The first time John Gilpatrick crossed the stage to receive a degree at Suffolk, he was seated in a wheelchair, pushed by the school’s athletics director.
He had lost the use of his arms and legs during his sophomore season on the ice hockey team at the school, suffering central cord syndrome (a condition in which the spinal cord is compressed but not severed) after the back of his head hit a goal post during a game. During years of rehabilitation and adaptation to his quadraplegia (assisted by the NCAA catastrophic-injury insurance program), he returned to school and completed his degree in criminal justice in 2000.
Gilpatrick eventually regained some feeling in his legs following the accident. Still, nearly all of the doctors he consulted – “six out of seven,” he said in a 2001 article in Suffolk’s alumni magazine – advised that he never would walk again.
The next time Gilpatrick crossed the stage to receive a Suffolk degree, it was 2005. He had just completed a law degree.
And this time, he walked.
Although Gilpatrick’s time on the ice as a forward for the Rams was brief, he remained part of the Suffolk athletics program following the accident – in large part because the school’s athletics director, Jim Nelson, constantly supported Gilpatrick through the ordeal.
“Both the lowest of a low and the ultimate of a high, all are encompassed in that one individual,” said Nelson in recommending Gilpatrick for inclusion in the 40-in-40 series celebrating Division III’s 40th anniversary year.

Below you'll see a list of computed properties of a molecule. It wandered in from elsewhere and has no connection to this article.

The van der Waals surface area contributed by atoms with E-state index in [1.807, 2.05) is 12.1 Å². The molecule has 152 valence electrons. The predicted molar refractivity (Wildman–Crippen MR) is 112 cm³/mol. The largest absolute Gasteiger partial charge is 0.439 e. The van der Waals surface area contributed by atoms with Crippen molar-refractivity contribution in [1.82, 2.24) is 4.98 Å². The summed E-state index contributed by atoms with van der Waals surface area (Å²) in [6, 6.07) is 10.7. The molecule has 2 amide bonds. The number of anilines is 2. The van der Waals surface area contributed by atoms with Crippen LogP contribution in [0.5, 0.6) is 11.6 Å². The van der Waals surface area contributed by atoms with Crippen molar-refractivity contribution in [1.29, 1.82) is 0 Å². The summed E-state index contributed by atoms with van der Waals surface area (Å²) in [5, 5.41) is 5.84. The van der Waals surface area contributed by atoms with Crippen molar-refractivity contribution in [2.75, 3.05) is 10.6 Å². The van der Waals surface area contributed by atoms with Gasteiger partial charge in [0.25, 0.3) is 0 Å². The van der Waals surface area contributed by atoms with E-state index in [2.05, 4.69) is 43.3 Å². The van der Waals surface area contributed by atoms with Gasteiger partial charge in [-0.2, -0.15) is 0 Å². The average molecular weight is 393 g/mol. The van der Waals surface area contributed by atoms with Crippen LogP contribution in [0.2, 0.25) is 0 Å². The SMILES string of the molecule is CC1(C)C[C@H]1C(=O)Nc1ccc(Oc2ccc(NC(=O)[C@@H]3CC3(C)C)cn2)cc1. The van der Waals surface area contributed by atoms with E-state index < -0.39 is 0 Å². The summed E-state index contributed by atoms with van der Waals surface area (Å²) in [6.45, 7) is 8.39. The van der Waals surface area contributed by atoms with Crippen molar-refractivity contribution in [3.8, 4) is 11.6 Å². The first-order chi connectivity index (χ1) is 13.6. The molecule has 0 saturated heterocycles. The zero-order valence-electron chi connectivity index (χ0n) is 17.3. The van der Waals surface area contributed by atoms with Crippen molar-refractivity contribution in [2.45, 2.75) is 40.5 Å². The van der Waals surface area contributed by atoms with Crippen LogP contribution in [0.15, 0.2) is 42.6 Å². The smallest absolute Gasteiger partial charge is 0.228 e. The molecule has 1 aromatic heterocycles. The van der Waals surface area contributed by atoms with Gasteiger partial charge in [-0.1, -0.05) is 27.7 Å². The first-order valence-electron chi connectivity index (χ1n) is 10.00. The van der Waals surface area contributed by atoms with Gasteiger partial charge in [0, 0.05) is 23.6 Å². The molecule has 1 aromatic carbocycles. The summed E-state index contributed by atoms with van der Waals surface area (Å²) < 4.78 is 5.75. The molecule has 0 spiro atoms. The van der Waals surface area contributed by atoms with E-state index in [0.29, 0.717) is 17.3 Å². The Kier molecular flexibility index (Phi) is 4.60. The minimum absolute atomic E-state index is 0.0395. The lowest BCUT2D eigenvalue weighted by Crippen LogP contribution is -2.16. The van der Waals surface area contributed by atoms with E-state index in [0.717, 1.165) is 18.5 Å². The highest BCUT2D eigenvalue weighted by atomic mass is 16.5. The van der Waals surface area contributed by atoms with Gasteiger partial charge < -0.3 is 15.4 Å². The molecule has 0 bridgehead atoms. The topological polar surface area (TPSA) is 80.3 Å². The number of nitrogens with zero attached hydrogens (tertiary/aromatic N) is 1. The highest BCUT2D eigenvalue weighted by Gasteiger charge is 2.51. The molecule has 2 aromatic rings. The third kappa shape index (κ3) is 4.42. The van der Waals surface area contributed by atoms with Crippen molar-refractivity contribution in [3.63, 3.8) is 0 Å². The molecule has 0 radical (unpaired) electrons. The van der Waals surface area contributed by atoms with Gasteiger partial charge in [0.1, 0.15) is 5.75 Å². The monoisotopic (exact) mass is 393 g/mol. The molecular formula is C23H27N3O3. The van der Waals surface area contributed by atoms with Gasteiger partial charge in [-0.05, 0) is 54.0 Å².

Nelson, who retired last year, says January 25, 1996 – the night Gilpatrick was injured – was the low point of his career in athletics. Beginning then, Nelson regularly visited Gilpatrick in the hospital and stayed in touch with phone calls, letters and notes, then pushed Gilpatrick’s chair at commencement, proud of the young man’s determination to complete his degree.
In July 2001, Nelson received a call from Gilpatrick’s mother, saying her son wanted to come by Nelson’s office to visit. Awhile later, sitting at his desk, Nelson heard someone say “coach,” and turned to see Gilpatrick in the doorway of his office – standing. Nelson says that moment – “the miraculous moment when he walked to my arms” -- was the high point of his 47-year career in intercollegiate athletics.
Shortly after graduation, Gilpatrick found himself able to walk a couple of steps after rising from his bed, and just kept moving – arriving a year later in Nelson’s office.
He then enrolled in Suffolk’s law school, and a few months later, shortly before the Salt Lake City Winter Olympics, Gilpatrick walked the Olympic torch nearly a quarter mile through Boston, past the hospital where he was taken following the accident. In 2003, he walked down the aisle of a church in his hometown of Hanover, Massachusetts, to marry his fiancé, Katelyn A. Nolan. He also served as an assistant coach for Suffolk’s ice hockey team.
Now, he works as an attorney in the Middlesex County (Massachusetts) Probate and Family Court, specializing in marital law.
Gilpatrick’s experience as a Division III student-athlete certainly wasn’t typical, except in one respect – it was just the beginning of a highly productive life, propelled forward step by step by the unbroken character of a highly motivated young man.
Nominated by Jim Nelson, director of athletics emeritus at Suffolk University.